Tapered Vector Doppler for Improved Quantification of Low Velocity Blood Flow
Peer reviewed, Journal article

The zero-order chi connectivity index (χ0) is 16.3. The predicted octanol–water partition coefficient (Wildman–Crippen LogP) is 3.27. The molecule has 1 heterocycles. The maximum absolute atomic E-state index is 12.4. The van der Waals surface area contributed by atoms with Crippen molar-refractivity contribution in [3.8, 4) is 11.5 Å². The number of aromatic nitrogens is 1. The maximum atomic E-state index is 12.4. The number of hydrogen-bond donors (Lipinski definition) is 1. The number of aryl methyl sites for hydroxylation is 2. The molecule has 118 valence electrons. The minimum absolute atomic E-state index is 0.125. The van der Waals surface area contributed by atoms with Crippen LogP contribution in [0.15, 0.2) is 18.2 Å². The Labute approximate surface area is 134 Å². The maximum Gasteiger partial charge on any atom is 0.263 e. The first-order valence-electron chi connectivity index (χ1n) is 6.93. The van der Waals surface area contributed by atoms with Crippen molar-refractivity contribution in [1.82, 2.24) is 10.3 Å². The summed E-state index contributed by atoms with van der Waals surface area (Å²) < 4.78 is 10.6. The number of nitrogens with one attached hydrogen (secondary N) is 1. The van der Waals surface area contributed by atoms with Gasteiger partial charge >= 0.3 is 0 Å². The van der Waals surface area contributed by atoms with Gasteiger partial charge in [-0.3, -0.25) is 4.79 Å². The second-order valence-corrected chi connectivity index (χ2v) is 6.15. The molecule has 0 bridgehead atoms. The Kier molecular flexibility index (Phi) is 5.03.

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A new vector velocity estimation scheme is developed, termed Tapered Vector Doppler (TVD), aiming to improve the accuracy of low velocity flow estimation. This is done by assessing the effects of Singular Value Decompostion (SVD) and Finite Impulse Response (FIR) filters and designing an estimator which accounts for signal loss due to filtering. Synthetic data created using a combination of in vivo recordings and flow simulations were used to investigate scenarios with low blood flow, in combination with true clutter motion. Using this approach, the accuracy and precision of TVD was investigated for a range of clutter-to-blood and signal-to-noise ratios. The results indicated that for the investigated carotid application and setup, the SVD filter performed as a frequency based filter. For both SVD and FIR filters, suppression of the clutter signal resulted in large bias and variance in the estimated blood velocity magnitude and direction close to the vessel walls. Application of the proposed tapering technique yielded significant improvement in the accuracy and precision of near-wall vector velocity measurements, compared to non-tapered vector Doppler and weighted least squares approaches. In synthetic data, for a blood SNR of 5 dB, and in a near-wall region where the average blood velocity was 9 cm/s, the use of tapering reduced the average velocity magnitude bias from 26.3 cm/s to 1.4 cm/s. Complex flow in a carotid bifurcation was used to demonstrate the in vivo performance of TVD, and it was shown that tapering enables vector velocity estimation less affected by clutter and clutter filtering than what could be obtained by adaptive filter design only.